"She has great court vision and surprisingly good speed and quickness. She can score, pass and handle the ball, and she can lead. Her presence on the floor makes everybody better. There are point guards in the world who can do some of those things, but not all of those things" ("The Sky’s the Limit").
"She could average 25 [points] a night," said Taurasi, her teammate at UConn, "but she's in it to make others better" ("Flat-Out Perfect"). Bird agreed.
"I was never the fastest or the tallest so I had to use my brain. When I call a play, there's a reason: I'm trying to put people in a position to be successful. Everywhere I've played, I've been able to do that. When I put my team first ... that's when my game shines. I try to be as smart and selfless as I can, and in the end I get a lot more in return" ("Captain Class").
Bird's tenure on the national team began right after her rookie season with the Storm. She averaged 4.3 points in the 2002 World Championships in China, where the U.S. won all nine of its games and beat Russia 79-74 for the title. Next came the 2004 Olympics in Athens, where the Storm's Jackson was the tournament's leading scorer but the U.S. beat the Aussies in the gold medal game, 74-63. Bird had a bigger role in the 2006 World Championships in Brazil, where she led the team in assists, but Team USA lost to Russia in the semifinals. The Americans took out their frustration on the home team, clobbering Brazil by 40 points in the bronze-medal game.
Her U.S. teams never fell short of a gold medal again. In the 2008 Olympics in Beijing, China, they swept eight games, including a resounding 92-65 win over Australia in the finals. At the 2010 World Championships in the Czech Republic, the U.S. women went undefeated and in the finals beat the host team by 20. With Bird averaging 4.5 assists, they rolled undefeated again through the 2012 Olympics in London, including an 86-50 romp over France for the gold. In the 2014 World Championships in Turkey, they went undefeated, topping Spain 77-64 to win the title.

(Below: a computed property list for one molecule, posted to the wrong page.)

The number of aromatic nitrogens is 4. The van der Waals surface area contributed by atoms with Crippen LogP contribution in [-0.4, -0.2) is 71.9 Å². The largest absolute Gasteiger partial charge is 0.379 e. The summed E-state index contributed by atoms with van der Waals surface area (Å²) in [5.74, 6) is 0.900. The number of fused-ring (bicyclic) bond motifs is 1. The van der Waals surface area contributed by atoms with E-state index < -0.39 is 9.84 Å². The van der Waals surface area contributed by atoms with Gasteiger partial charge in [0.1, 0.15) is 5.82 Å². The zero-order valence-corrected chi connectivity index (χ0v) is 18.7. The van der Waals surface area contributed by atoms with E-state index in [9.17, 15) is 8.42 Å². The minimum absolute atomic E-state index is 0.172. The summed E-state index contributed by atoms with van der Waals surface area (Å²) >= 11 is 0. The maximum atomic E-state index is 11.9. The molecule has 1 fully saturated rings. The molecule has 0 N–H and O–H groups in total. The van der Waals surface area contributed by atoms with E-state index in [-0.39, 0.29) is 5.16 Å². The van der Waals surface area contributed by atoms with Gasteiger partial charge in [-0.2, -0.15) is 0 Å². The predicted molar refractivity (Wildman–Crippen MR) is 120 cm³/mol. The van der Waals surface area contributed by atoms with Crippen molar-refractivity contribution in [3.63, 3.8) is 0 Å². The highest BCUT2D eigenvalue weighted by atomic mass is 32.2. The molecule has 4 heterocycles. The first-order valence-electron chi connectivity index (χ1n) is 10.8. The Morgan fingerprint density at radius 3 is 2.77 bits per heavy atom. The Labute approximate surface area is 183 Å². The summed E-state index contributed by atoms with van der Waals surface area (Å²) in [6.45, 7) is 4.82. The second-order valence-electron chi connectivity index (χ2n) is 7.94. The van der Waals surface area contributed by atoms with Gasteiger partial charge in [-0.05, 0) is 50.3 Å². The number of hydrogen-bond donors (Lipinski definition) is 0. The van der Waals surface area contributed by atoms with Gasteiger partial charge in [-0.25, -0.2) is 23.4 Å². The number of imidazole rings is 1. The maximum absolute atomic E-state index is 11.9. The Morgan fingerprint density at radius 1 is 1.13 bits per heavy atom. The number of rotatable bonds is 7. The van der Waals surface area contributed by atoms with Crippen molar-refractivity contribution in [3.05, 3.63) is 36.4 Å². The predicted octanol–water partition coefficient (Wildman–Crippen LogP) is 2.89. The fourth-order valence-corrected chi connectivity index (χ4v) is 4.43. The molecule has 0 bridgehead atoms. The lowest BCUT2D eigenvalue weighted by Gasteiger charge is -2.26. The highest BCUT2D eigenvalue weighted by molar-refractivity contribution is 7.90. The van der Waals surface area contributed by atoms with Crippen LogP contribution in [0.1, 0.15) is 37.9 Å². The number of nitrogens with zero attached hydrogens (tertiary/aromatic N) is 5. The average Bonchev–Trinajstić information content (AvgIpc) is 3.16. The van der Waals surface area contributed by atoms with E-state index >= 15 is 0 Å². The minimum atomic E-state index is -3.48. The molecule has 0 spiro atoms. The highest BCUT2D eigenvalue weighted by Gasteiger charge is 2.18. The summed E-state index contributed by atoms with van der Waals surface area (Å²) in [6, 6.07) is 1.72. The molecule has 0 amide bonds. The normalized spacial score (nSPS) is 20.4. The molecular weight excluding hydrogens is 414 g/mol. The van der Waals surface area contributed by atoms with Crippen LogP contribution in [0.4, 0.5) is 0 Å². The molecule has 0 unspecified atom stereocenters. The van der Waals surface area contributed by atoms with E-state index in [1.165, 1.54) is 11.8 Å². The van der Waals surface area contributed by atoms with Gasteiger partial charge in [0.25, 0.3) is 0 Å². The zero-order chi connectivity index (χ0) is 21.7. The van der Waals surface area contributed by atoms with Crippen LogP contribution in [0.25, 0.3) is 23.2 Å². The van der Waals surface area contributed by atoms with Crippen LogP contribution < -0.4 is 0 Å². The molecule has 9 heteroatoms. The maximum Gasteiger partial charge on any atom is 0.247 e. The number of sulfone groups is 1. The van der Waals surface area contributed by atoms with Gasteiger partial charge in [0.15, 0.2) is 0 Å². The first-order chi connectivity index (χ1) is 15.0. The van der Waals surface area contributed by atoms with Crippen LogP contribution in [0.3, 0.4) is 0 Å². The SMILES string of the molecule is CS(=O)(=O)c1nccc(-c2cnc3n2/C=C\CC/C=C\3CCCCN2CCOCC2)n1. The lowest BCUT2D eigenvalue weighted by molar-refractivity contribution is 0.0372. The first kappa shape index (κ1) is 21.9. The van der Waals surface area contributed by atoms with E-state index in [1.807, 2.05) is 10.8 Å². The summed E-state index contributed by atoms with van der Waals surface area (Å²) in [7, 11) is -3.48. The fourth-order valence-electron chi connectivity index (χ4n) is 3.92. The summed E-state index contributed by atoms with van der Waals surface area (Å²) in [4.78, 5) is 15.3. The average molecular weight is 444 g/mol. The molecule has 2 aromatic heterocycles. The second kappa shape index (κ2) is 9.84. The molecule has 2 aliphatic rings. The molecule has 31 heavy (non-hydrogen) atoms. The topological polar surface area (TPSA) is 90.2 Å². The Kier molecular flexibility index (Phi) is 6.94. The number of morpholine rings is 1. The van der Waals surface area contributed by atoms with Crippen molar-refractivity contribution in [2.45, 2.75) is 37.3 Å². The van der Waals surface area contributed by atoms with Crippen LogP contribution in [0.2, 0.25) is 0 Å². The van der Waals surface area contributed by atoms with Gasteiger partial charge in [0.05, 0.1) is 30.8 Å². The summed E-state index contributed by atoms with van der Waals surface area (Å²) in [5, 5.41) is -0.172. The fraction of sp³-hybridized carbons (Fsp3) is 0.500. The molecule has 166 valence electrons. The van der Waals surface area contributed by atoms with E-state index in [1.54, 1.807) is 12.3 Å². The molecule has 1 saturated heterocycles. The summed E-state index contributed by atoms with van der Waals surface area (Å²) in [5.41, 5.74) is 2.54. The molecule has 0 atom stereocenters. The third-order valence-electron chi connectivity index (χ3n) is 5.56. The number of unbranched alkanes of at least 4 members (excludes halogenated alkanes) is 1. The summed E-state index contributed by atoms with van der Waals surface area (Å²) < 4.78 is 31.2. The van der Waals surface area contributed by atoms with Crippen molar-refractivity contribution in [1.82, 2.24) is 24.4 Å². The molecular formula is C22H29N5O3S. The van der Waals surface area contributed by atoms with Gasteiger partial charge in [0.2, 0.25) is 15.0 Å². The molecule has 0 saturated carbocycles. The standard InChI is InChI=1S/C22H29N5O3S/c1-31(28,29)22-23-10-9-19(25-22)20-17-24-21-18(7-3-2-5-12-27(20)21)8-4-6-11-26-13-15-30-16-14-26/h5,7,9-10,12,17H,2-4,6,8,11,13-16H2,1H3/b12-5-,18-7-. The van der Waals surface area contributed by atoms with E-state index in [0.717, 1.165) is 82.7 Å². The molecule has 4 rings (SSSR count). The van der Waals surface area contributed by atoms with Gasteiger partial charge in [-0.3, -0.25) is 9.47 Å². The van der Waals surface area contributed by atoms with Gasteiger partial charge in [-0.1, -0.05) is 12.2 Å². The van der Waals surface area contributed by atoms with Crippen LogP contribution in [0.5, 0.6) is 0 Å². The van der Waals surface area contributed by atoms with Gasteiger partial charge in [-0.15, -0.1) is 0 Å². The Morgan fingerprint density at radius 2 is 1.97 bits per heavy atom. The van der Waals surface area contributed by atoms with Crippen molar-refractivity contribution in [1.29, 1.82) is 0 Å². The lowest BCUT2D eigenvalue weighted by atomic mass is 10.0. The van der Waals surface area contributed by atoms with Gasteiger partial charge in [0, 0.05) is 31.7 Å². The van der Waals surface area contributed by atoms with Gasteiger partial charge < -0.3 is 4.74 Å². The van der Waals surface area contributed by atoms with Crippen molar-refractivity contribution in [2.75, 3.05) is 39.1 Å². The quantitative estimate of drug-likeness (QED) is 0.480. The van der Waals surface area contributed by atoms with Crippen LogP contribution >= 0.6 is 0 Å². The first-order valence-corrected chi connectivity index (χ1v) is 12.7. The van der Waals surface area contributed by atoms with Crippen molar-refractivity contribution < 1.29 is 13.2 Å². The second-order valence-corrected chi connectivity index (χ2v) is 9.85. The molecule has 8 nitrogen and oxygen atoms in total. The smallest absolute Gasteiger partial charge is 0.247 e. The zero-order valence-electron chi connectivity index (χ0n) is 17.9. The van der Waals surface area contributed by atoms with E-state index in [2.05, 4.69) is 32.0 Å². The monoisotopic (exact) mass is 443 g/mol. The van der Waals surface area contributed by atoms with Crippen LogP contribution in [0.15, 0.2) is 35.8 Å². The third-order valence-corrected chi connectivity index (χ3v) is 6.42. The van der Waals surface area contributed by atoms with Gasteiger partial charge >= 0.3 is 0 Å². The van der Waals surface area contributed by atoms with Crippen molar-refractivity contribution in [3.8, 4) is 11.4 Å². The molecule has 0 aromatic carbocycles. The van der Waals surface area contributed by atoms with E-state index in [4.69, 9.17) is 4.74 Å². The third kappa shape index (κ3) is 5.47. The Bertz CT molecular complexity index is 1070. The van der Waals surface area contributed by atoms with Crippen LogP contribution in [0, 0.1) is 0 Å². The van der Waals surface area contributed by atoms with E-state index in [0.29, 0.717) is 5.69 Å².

When Team USA again crushed the competition in the 2016 Summer Games in Rio de Janeiro, Bird became one of only five players, male or female, to win a fourth Olympic gold medal. When the U.S. beat Australia 73-56 In the 2018 World Cup, she became the first basketball player, male or female, to win a fourth world championship. She had five assists in the title game, giving her a career total of 107, the the most in World Cup history.
Winning in Russia
From 2004 to 2013, Bird played professionally in Russia between WNBA seasons. She spent two winters with Dynamo Moscow, and then teamed with Jackson and Taurasi to win Russian Super League and EuroLeague championships for Spartak Moscow Region Vidnoe. The Americans were favorites of the team's owner, former Soviet spy turned wealthy businessman Shabtai von Kalmanovic (1947-2009). He called Bird "my Jewish daughter," Taurasi "my Italian daughter," and Jackson "my Australian daughter" (Wolf), and rewarded them with lavish accommodations, shopping sprees, expensive gifts, and salaries much greater than they made in the WNBA.
Bird and Taurasi won four EuroLeague championships with Spartak, the last while wearing black uniforms in memory of Kalmanovic, who was murdered in 2009. Bird played with the team one more winter, and then moved to rival UMMC Ekaterinburg, helping that team win three consecutive Russian league championships. After that, she decided to take winters off and concentrate on staying healthy for the WNBA and Team USA.
Playing practically year-round for more than a decade had taken a toll on her body. She skipped the 2007 WNBA All-Star Game to have a knee repaired arthroscopically. After her last season in Russia, she had major knee surgery and did not play during the 2013 WNBA season, using that break to recover.
After its 2010 championship season, the Storm entered a rough patch, at first playing well enough during the regular season but suffering first-round losses in the playoffs, and then just plain losing. In 2015, after a 10-24 season, Bird wondered if it was time to move on:
"Teams go in cycles, and we were stuck in a bad one -- and it felt like there was no getting out anytime soon. And with my entering free agency during that off-season, and with the last full act of my playing career probably coming up ... you know, it really felt like I was going to have a tough decision to make. Should I stick things out with the Storm? Or should I leave for a contender? (“So I Broke ... ").
Despite Bird still playing at an All-Star level, the Storm's struggles continued. But major help arrived in 2017 in the form of Breanna Stewart (b. 1994), a dominating 6-foot-4 forward from Bird's alma mater, Connecticut. "Stewie" was the consensus national college player of the year. The Storm took her with the first pick of the WNBA draft. Although Seattle had another losing season that year, Bird became the league's all-time leader in assists, and the scene was set for another title run.